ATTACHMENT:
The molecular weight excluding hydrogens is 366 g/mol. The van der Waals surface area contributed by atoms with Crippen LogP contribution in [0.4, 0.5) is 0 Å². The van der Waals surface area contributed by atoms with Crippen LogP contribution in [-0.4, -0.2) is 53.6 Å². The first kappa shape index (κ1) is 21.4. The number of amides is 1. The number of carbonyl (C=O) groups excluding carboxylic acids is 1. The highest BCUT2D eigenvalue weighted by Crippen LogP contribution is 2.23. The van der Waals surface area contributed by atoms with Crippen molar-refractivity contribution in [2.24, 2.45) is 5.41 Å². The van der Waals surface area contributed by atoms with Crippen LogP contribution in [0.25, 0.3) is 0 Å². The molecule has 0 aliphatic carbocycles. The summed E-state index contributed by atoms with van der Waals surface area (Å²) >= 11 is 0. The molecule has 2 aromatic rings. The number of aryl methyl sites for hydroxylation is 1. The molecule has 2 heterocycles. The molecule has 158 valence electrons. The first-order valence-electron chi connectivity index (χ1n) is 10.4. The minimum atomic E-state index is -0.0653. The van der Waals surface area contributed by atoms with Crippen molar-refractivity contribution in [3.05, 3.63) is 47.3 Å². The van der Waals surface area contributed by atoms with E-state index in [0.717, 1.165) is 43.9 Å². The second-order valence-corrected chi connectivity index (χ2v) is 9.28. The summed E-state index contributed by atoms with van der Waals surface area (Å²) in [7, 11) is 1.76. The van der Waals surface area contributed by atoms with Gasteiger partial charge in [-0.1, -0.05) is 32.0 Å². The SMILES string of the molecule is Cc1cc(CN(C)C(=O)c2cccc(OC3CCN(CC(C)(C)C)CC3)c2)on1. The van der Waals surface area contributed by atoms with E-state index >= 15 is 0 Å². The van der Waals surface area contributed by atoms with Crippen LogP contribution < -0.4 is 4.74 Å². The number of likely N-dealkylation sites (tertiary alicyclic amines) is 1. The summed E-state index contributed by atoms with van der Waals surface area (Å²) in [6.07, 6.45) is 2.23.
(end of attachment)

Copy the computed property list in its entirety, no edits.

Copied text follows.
The molecular weight excluding hydrogens is 366 g/mol. The van der Waals surface area contributed by atoms with Crippen LogP contribution in [0.4, 0.5) is 0 Å². The van der Waals surface area contributed by atoms with Crippen LogP contribution in [-0.4, -0.2) is 53.6 Å². The first kappa shape index (κ1) is 21.4. The number of amides is 1. The number of carbonyl (C=O) groups excluding carboxylic acids is 1. The highest BCUT2D eigenvalue weighted by Crippen LogP contribution is 2.23. The van der Waals surface area contributed by atoms with Crippen molar-refractivity contribution in [2.24, 2.45) is 5.41 Å². The van der Waals surface area contributed by atoms with Crippen LogP contribution in [0.25, 0.3) is 0 Å². The molecule has 0 aliphatic carbocycles. The summed E-state index contributed by atoms with van der Waals surface area (Å²) >= 11 is 0. The molecule has 2 aromatic rings. The number of aryl methyl sites for hydroxylation is 1. The molecule has 2 heterocycles. The molecule has 158 valence electrons. The first-order valence-electron chi connectivity index (χ1n) is 10.4. The minimum atomic E-state index is -0.0653. The van der Waals surface area contributed by atoms with Crippen molar-refractivity contribution in [3.05, 3.63) is 47.3 Å². The van der Waals surface area contributed by atoms with E-state index in [0.717, 1.165) is 43.9 Å². The second-order valence-corrected chi connectivity index (χ2v) is 9.28. The summed E-state index contributed by atoms with van der Waals surface area (Å²) in [7, 11) is 1.76. The van der Waals surface area contributed by atoms with Gasteiger partial charge in [-0.1, -0.05) is 32.0 Å². The SMILES string of the molecule is Cc1cc(CN(C)C(=O)c2cccc(OC3CCN(CC(C)(C)C)CC3)c2)on1. The van der Waals surface area contributed by atoms with E-state index >= 15 is 0 Å². The van der Waals surface area contributed by atoms with Crippen LogP contribution < -0.4 is 4.74 Å². The number of likely N-dealkylation sites (tertiary alicyclic amines) is 1. The summed E-state index contributed by atoms with van der Waals surface area (Å²) in [6.07, 6.45) is 2.23.